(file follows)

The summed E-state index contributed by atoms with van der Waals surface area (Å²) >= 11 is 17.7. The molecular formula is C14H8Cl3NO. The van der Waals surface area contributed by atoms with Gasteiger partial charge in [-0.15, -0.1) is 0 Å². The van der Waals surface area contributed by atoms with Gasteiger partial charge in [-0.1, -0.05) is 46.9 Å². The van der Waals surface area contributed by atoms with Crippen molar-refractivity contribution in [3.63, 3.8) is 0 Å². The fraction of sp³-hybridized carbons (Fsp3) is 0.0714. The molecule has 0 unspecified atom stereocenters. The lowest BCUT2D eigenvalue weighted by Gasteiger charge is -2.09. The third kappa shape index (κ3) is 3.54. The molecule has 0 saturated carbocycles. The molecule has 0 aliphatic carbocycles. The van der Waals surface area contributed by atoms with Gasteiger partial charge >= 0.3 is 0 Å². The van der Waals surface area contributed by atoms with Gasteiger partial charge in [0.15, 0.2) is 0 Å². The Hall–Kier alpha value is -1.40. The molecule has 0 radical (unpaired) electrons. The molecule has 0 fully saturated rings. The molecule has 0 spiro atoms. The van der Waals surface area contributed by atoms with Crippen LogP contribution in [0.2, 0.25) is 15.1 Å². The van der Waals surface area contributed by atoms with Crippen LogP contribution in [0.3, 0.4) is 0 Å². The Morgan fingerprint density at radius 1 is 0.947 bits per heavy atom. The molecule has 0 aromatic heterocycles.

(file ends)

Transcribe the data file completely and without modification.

The summed E-state index contributed by atoms with van der Waals surface area (Å²) >= 11 is 17.7. The molecular formula is C14H8Cl3NO. The van der Waals surface area contributed by atoms with Gasteiger partial charge in [-0.15, -0.1) is 0 Å². The van der Waals surface area contributed by atoms with Gasteiger partial charge in [-0.1, -0.05) is 46.9 Å². The van der Waals surface area contributed by atoms with Crippen molar-refractivity contribution in [3.63, 3.8) is 0 Å². The fraction of sp³-hybridized carbons (Fsp3) is 0.0714. The molecule has 0 unspecified atom stereocenters. The lowest BCUT2D eigenvalue weighted by Gasteiger charge is -2.09. The third kappa shape index (κ3) is 3.54. The molecule has 0 saturated carbocycles. The molecule has 0 aliphatic carbocycles. The van der Waals surface area contributed by atoms with Gasteiger partial charge >= 0.3 is 0 Å². The van der Waals surface area contributed by atoms with Gasteiger partial charge in [0.15, 0.2) is 0 Å². The Hall–Kier alpha value is -1.40. The molecule has 0 radical (unpaired) electrons. The molecule has 0 fully saturated rings. The molecule has 0 spiro atoms. The van der Waals surface area contributed by atoms with Crippen LogP contribution in [0.2, 0.25) is 15.1 Å². The van der Waals surface area contributed by atoms with Crippen LogP contribution in [0.3, 0.4) is 0 Å². The Morgan fingerprint density at radius 1 is 0.947 bits per heavy atom. The molecule has 0 aromatic heterocycles.